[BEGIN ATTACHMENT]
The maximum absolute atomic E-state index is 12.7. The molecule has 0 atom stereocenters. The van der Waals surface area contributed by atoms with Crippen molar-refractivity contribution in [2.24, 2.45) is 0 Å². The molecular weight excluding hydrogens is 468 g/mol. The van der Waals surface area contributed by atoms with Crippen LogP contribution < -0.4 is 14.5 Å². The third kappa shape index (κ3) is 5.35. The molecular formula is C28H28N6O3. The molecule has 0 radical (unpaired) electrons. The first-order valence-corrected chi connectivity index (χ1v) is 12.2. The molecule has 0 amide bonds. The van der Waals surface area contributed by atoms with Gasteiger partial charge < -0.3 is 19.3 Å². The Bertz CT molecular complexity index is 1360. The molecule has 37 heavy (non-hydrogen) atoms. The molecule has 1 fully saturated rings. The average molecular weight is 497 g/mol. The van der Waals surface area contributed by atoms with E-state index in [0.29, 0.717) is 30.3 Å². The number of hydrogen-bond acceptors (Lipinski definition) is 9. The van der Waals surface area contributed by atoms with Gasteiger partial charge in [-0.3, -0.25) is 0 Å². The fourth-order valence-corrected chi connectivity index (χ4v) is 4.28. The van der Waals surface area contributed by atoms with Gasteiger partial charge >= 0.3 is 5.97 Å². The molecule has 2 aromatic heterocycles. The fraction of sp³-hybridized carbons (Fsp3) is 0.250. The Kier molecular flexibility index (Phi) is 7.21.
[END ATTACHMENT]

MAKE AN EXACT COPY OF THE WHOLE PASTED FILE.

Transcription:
The maximum absolute atomic E-state index is 12.7. The molecule has 0 atom stereocenters. The van der Waals surface area contributed by atoms with Crippen molar-refractivity contribution in [2.24, 2.45) is 0 Å². The molecular weight excluding hydrogens is 468 g/mol. The van der Waals surface area contributed by atoms with Crippen LogP contribution < -0.4 is 14.5 Å². The third kappa shape index (κ3) is 5.35. The molecular formula is C28H28N6O3. The molecule has 0 radical (unpaired) electrons. The first-order valence-corrected chi connectivity index (χ1v) is 12.2. The molecule has 0 amide bonds. The van der Waals surface area contributed by atoms with Gasteiger partial charge < -0.3 is 19.3 Å². The Bertz CT molecular complexity index is 1360. The molecule has 37 heavy (non-hydrogen) atoms. The molecule has 1 fully saturated rings. The average molecular weight is 497 g/mol. The van der Waals surface area contributed by atoms with E-state index in [0.29, 0.717) is 30.3 Å². The number of hydrogen-bond acceptors (Lipinski definition) is 9. The van der Waals surface area contributed by atoms with Gasteiger partial charge in [-0.3, -0.25) is 0 Å². The fourth-order valence-corrected chi connectivity index (χ4v) is 4.28. The van der Waals surface area contributed by atoms with Gasteiger partial charge >= 0.3 is 5.97 Å². The molecule has 2 aromatic heterocycles. The fraction of sp³-hybridized carbons (Fsp3) is 0.250. The Kier molecular flexibility index (Phi) is 7.21.